Expiration date

From Wikipedia, the free encyclopedia
"Display until" and "use by" expiration dates on a meat product in the United Kingdom

An expiration date or expiry date is a previously determined date after which something should no longer be used, either by operation of law or by exceeding the anticipated shelf life for perishable goods. Expiration dates are applied to selected food products and to some other manufactured products like infant car seats where the age of the product may impact its safe use.[1]

The legal definition and usage of terms will vary between countries and products. Different terms may be used for products that tend to spoil and those that tend to be shelf-stable. The term Use by is often applied to products such as milk and meat that are more likely to spoil and can become dangerous to those eating them. Such products should not be consumed past the date shown. The term Best before is often applied to products that may deteriorate slightly in quality, but are unlikely to become dangerous as a result, such as dried foods. Such products can be eaten after their Best before date at the discretion of the consumer. Storage and handling conditions will affect whether and when an item will spoil, so there is inherent variability in dating.[2][3]

A time temperature indicator is a sensing label or device that indicates whether a product has been exposed to dangerously high or low temperatures. These indicators are often used for determining whether a product is spoiled due to external factors even if it is before the expiration date.

Arbitrary expiration dates are also commonly applied by companies to product coupons, promotional offers and credit cards. In these contexts, the expiration date is chosen for business reasons or to provide some security function rather than any product safety concern. Expiration date is often abbreviated EXP or ED.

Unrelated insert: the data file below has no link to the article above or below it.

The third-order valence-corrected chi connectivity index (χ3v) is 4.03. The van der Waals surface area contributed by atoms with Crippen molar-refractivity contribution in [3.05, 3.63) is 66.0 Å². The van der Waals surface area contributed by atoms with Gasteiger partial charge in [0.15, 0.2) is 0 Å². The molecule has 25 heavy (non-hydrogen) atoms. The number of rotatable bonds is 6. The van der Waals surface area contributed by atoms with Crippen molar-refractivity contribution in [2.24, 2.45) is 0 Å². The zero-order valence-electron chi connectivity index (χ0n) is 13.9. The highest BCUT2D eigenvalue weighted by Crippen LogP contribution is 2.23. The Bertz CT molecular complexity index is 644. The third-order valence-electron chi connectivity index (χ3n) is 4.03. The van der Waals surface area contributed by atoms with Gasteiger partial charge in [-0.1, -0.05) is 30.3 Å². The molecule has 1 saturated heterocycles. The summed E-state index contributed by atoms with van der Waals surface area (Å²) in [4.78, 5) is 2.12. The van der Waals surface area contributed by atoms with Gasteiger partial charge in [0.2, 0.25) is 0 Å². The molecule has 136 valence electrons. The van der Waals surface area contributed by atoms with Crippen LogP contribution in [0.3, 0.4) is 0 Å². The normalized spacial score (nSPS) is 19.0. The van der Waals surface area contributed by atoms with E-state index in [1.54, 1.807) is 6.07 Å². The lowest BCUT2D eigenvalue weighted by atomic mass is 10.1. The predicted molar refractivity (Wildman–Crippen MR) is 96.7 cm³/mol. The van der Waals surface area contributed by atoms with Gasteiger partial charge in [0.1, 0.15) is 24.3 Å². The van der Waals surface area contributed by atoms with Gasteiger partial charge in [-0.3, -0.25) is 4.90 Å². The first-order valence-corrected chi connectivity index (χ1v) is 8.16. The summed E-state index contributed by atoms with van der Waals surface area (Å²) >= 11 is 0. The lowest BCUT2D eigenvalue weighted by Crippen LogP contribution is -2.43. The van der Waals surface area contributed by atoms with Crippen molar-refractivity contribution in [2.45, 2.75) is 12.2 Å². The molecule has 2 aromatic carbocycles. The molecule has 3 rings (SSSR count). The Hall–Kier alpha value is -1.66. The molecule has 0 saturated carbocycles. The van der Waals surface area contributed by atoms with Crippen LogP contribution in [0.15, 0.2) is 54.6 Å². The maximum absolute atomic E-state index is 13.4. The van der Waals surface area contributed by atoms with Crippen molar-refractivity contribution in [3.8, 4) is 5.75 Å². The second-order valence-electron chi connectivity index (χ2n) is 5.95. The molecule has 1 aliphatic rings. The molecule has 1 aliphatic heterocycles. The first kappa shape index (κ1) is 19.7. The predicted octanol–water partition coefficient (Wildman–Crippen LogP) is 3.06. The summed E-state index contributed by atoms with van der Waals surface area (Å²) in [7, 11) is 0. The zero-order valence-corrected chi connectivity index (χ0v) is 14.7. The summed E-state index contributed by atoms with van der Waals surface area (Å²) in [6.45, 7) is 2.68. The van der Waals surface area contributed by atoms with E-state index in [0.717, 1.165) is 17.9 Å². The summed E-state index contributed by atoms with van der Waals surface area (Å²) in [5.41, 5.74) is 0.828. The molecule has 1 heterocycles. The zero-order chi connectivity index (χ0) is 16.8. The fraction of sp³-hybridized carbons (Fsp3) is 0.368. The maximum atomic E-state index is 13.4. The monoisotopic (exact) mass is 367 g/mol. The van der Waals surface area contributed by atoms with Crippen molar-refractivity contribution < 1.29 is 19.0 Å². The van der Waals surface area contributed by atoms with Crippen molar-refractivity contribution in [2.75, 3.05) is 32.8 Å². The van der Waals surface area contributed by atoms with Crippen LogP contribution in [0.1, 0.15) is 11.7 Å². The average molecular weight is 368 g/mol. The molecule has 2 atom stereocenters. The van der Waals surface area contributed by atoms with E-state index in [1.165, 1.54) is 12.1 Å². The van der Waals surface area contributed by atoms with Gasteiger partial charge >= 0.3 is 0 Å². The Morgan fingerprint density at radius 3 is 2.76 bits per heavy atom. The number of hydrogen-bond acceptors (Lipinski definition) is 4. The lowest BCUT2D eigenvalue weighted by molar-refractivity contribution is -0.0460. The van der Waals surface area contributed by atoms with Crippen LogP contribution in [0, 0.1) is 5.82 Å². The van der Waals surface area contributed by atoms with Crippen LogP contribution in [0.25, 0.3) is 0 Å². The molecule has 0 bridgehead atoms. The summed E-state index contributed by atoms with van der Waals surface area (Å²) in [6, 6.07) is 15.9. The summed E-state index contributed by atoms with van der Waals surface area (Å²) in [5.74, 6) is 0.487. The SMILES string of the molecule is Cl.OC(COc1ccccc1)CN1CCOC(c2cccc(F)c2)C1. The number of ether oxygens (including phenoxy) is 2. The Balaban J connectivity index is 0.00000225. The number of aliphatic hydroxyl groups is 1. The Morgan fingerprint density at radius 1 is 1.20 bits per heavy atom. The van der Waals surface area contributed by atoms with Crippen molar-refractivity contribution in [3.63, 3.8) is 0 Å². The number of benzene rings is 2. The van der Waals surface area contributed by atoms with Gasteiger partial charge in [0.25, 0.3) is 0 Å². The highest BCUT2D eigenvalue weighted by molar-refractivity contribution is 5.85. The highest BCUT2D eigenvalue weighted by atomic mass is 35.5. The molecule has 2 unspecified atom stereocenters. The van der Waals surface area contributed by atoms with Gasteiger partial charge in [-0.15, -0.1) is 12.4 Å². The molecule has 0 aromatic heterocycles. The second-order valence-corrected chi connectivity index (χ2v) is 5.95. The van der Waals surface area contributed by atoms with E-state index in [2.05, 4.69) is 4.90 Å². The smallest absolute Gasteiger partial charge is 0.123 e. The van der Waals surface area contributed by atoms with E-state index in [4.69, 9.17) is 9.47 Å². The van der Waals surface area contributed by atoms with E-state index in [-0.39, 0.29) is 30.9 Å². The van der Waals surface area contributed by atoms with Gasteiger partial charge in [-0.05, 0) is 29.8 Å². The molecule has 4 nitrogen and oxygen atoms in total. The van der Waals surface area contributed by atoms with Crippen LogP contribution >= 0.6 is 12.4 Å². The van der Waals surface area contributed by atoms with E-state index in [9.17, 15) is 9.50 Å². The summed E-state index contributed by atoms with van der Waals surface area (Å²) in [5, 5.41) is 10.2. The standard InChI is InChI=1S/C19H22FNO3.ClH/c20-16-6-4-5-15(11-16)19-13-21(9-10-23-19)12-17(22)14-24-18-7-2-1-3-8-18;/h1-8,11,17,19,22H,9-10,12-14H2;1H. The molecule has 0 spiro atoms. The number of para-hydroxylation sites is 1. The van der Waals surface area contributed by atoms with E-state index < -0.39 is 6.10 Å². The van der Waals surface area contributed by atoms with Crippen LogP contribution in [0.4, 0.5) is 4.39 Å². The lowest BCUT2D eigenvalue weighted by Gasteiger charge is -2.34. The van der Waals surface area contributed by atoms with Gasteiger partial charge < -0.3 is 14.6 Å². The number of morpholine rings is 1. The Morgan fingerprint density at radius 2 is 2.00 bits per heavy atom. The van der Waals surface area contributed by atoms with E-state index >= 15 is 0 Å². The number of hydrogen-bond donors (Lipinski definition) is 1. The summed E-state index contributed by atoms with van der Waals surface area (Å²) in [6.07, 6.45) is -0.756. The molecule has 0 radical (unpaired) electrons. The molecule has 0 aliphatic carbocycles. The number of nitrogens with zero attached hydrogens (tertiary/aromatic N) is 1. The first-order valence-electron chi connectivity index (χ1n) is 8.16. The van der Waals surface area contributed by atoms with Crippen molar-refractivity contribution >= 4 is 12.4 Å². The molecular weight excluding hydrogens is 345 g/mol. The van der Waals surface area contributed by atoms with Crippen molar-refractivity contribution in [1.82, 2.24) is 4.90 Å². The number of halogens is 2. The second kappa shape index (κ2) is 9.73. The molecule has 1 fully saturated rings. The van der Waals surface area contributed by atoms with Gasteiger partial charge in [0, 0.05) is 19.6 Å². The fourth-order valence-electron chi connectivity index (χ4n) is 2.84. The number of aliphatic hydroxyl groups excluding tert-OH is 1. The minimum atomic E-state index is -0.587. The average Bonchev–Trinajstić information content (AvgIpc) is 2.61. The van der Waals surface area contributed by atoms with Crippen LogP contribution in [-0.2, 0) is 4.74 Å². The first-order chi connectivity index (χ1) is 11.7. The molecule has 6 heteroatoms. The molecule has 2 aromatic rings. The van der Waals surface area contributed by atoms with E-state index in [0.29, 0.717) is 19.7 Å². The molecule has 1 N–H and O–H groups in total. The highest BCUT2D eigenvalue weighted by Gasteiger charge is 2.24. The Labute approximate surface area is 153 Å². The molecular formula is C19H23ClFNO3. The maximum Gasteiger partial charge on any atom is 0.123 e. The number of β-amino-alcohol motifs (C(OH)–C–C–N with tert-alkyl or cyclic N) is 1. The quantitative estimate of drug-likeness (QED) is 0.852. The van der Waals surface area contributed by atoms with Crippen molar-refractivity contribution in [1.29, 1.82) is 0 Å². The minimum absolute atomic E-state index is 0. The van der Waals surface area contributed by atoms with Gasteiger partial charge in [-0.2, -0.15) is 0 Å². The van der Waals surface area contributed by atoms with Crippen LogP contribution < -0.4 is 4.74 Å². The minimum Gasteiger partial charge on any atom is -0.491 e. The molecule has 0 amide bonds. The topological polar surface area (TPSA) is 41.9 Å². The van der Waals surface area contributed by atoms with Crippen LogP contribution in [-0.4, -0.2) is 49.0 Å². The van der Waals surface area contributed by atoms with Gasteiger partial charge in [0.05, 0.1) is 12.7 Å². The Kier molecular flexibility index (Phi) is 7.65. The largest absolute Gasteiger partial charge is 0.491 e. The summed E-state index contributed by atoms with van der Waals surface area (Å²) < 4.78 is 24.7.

Terms[edit]

Use by[edit]

A foil milk bottle top from the UK displays a use by date of 26 December pressed into the foil to indicate that the food may spoil and be unsafe after that date.

Generally, foods that have a use by date written on the packaging should not be eaten after the specified date. This term is generally applied to foods that may go bad due to physical instability, chemical spoilage, bacterial spoilage, pathogenic spoilage, or other factors that can make the food injurious to health. Milk, meat, fish and eggs are all subject to spoilage. Such foods should be thrown away if past their use by date or if showing signs of deterioration such as changes in smell or color. Fruits, vegetables, breads and other baked goods can also spoil, but may be less likely to become dangerous. It is important to follow storage and preparation instructions carefully for perishable foods. Some product may require refrigeration. Others may need to be cooked to particular temperatures.[2]